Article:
3 ways to list all currently logged in users in linux

Many a time in multi-user environments like Linux, you want to find all the logged in sessions or list all logged in users. This will allow you to know if there has been any ‘defunct‘ sessions which has hanging around for long. This might even be necessary from a security perspective. It could also help you to figure out if there is any particular user and process that is hogging the system resources.

The list of all logged in users will be a subset of all the users that are in the system. If you like to see the list of all users in a Linux system, then you will need to use different set of commands than the ones mentioned in this post.

w command

The w command is a combination of some of the commonly used Linux commands, such as who, ps and uptime and provides a comprehensive output of the logged in users.

bash$ w

The w command, without any command line options will show you a list of all the users who are currently logged in to system and the information about all the processes that are currently running. By default it should show you the user name, the login time, the CPU resources consumed by each process, the terminal (or tty) and the executing command.

bash$ w <username>

Specifying a particular username to the w command will let you see all the sessions of that particular user and just the processes run by that user. Substitute the username field in the example above with the actual login name of the user.

who command

Another command that you can use is the who command, which is closely related to the w command above. Compared to the w command, the who will print out much more concise information. It usually skips the detailed process information by default and shows you the user name and the tty information.

There are some useful command line options available with the who command…

-b (or –boot) : this will print out the time of the last system boot
-d (or –dead): prints out some information about processes that are dead or defunct
-a (or –all): this enables a bunch of useful options such as -b, -d, -l, -p etc.

bash$ who -a

This will list all logged in users along with detailed information about each session and terminal.

users command

Sometimes, you just want to know the logins of the users who are currently logged in. The users command will print out just the user or login names with out any of the other information such as login times and process information.

bash$ users

This will list all logged in users. However, if a user has multiple sessions then it will print out the user name for each session. The previously mentioned commands w and who also outputs the user name for each session. It shows looks redundant or repetitive in this case as there is no additional information about the session.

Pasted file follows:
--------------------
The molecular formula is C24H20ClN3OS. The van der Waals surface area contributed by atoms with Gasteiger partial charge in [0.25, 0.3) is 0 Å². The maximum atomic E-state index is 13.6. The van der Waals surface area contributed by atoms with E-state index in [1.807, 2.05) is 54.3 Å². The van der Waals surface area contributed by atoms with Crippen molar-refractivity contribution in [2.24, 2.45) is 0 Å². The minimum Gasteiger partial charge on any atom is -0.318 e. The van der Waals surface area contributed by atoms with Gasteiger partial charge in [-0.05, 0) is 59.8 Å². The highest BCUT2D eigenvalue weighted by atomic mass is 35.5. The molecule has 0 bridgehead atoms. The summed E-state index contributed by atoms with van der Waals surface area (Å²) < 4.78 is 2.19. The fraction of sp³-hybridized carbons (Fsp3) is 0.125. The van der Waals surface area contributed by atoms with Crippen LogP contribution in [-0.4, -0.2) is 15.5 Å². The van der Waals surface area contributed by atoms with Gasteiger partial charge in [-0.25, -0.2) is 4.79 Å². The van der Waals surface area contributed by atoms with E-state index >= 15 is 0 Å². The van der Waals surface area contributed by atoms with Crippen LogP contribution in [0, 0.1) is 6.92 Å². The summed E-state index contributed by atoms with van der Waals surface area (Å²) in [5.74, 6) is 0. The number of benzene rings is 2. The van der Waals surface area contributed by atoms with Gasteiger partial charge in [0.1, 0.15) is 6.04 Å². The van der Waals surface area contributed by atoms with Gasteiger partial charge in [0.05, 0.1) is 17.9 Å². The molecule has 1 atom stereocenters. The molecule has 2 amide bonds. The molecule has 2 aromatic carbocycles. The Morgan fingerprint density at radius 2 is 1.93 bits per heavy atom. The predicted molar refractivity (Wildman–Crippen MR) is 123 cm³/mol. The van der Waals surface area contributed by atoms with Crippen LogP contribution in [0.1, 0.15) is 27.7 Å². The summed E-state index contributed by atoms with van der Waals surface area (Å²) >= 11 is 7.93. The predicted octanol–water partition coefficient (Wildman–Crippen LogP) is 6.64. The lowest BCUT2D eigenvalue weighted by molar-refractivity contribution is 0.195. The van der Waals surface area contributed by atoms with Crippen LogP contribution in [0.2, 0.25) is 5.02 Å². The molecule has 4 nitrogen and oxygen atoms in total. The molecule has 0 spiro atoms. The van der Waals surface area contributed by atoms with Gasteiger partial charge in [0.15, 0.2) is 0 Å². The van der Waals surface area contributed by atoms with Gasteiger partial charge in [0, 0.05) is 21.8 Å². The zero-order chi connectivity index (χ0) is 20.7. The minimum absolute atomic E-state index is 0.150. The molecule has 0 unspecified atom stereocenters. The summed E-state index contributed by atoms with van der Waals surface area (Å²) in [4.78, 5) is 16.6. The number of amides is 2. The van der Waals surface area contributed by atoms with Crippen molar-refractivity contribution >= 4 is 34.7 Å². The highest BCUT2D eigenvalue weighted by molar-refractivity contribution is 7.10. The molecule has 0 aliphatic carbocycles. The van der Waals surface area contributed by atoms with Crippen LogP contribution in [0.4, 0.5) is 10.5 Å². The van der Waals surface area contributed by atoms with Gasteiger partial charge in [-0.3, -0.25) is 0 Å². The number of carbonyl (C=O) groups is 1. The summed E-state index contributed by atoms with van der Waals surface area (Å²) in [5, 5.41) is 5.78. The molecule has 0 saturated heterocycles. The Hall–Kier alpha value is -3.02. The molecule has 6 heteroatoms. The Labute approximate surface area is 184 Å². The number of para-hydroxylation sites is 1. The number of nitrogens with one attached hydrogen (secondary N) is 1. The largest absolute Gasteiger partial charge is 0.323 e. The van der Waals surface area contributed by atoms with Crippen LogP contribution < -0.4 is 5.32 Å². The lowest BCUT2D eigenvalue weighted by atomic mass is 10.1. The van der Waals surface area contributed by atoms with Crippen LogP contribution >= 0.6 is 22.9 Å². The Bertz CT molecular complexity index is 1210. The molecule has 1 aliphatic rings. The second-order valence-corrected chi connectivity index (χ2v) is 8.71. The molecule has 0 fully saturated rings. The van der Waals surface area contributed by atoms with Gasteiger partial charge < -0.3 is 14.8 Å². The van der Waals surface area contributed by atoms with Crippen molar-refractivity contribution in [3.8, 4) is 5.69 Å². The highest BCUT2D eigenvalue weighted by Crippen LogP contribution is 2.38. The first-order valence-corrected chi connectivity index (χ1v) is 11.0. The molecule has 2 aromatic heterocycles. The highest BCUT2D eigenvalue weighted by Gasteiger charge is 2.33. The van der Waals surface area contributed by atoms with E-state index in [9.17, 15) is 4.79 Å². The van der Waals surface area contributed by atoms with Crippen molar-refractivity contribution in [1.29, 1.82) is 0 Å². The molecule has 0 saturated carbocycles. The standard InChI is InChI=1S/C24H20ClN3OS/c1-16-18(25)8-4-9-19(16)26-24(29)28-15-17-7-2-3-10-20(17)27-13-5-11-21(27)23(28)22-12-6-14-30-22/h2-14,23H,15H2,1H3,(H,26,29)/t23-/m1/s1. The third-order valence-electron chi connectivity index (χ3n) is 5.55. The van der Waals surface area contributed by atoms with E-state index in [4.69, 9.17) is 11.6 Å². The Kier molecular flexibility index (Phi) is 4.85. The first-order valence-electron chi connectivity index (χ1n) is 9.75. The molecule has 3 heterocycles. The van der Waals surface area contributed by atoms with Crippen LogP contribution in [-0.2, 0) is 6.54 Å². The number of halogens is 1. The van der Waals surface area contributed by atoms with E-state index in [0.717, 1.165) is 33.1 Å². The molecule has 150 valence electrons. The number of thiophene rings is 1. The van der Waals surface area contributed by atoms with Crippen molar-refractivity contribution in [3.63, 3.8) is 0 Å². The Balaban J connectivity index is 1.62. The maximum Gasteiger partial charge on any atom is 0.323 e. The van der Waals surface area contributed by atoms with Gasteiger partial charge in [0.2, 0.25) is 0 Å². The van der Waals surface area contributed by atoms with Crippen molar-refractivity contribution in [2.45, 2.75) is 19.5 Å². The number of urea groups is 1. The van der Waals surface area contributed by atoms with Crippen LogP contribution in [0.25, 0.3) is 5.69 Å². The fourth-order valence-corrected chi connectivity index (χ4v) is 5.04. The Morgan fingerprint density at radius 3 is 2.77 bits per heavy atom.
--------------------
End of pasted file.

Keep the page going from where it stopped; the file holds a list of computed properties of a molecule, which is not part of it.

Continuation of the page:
Output Customization

Sometimes, the purpose of listing the currently logged in users is to feed it as input to another script or another process. You might be interested in just the username listed just once and uniquely.

You can use several other Linux utilities to do this, such as cut, sort, awk, tr and uniq. We will use some of them below to demonstrate how it works.

bash$ who | cut -d' ' -f1 | sort | uniq

You can use the above output formatting with the w command as well. This will list  all logged in users sorted by username and each will be listed just once. Below is the similar command but this time using the w command.

bash$ w -h | cut -d' ' -f1 | sort | uniq

Some of the other very generic examples using other commands such as users and who are…

bash$ users | tr ' ' '\n' | sort -u

bash$ who | awk '{ print $1 }' | sort | uniq

Depending on your requirement, you can further play around with the options of the cut utility to show more fields, such as

bash$ who | cut -d' ' -f1,5 | sort | uniq

Another command that is probably worth mentioning here is last. The last command will display a (usually long) list of all users that were logged-in in the past. This list will contain both the users that are currently logged-in and active as well as users who are not currently logged-in. Use the command line argument -n to limit the list.

bash$ last -n 100

The above command will show the last 100 users who have logged into the system.